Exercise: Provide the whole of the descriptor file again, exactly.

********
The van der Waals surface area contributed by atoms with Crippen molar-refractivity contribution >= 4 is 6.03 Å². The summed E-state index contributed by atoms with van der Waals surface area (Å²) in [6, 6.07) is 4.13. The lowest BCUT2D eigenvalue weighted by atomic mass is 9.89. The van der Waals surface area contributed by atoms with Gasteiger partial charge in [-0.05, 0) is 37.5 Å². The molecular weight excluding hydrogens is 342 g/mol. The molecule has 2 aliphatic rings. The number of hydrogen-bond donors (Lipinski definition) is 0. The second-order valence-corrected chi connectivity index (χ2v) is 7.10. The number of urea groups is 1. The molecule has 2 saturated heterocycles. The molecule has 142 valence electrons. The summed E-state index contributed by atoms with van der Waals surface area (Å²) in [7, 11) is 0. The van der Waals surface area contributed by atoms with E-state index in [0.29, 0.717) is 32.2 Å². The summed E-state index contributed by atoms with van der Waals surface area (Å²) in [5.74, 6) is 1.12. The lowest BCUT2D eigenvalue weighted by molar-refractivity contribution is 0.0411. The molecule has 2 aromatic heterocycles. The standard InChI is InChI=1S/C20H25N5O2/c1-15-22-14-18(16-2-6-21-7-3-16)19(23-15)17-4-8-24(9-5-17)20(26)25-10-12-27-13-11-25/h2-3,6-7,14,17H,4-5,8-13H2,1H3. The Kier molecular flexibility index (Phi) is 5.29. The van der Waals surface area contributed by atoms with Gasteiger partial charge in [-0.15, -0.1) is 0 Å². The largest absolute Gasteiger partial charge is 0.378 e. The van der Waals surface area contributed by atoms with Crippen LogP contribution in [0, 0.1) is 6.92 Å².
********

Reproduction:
The van der Waals surface area contributed by atoms with Crippen molar-refractivity contribution >= 4 is 6.03 Å². The summed E-state index contributed by atoms with van der Waals surface area (Å²) in [6, 6.07) is 4.13. The lowest BCUT2D eigenvalue weighted by atomic mass is 9.89. The van der Waals surface area contributed by atoms with Gasteiger partial charge in [-0.05, 0) is 37.5 Å². The molecular weight excluding hydrogens is 342 g/mol. The molecule has 2 aliphatic rings. The number of hydrogen-bond donors (Lipinski definition) is 0. The second-order valence-corrected chi connectivity index (χ2v) is 7.10. The number of urea groups is 1. The molecule has 2 saturated heterocycles. The molecule has 142 valence electrons. The summed E-state index contributed by atoms with van der Waals surface area (Å²) in [7, 11) is 0. The van der Waals surface area contributed by atoms with E-state index in [0.29, 0.717) is 32.2 Å². The summed E-state index contributed by atoms with van der Waals surface area (Å²) in [5.74, 6) is 1.12. The lowest BCUT2D eigenvalue weighted by molar-refractivity contribution is 0.0411. The molecule has 2 aromatic heterocycles. The standard InChI is InChI=1S/C20H25N5O2/c1-15-22-14-18(16-2-6-21-7-3-16)19(23-15)17-4-8-24(9-5-17)20(26)25-10-12-27-13-11-25/h2-3,6-7,14,17H,4-5,8-13H2,1H3. The Kier molecular flexibility index (Phi) is 5.29. The van der Waals surface area contributed by atoms with Gasteiger partial charge in [-0.15, -0.1) is 0 Å². The largest absolute Gasteiger partial charge is 0.378 e. The van der Waals surface area contributed by atoms with Crippen LogP contribution in [0, 0.1) is 6.92 Å².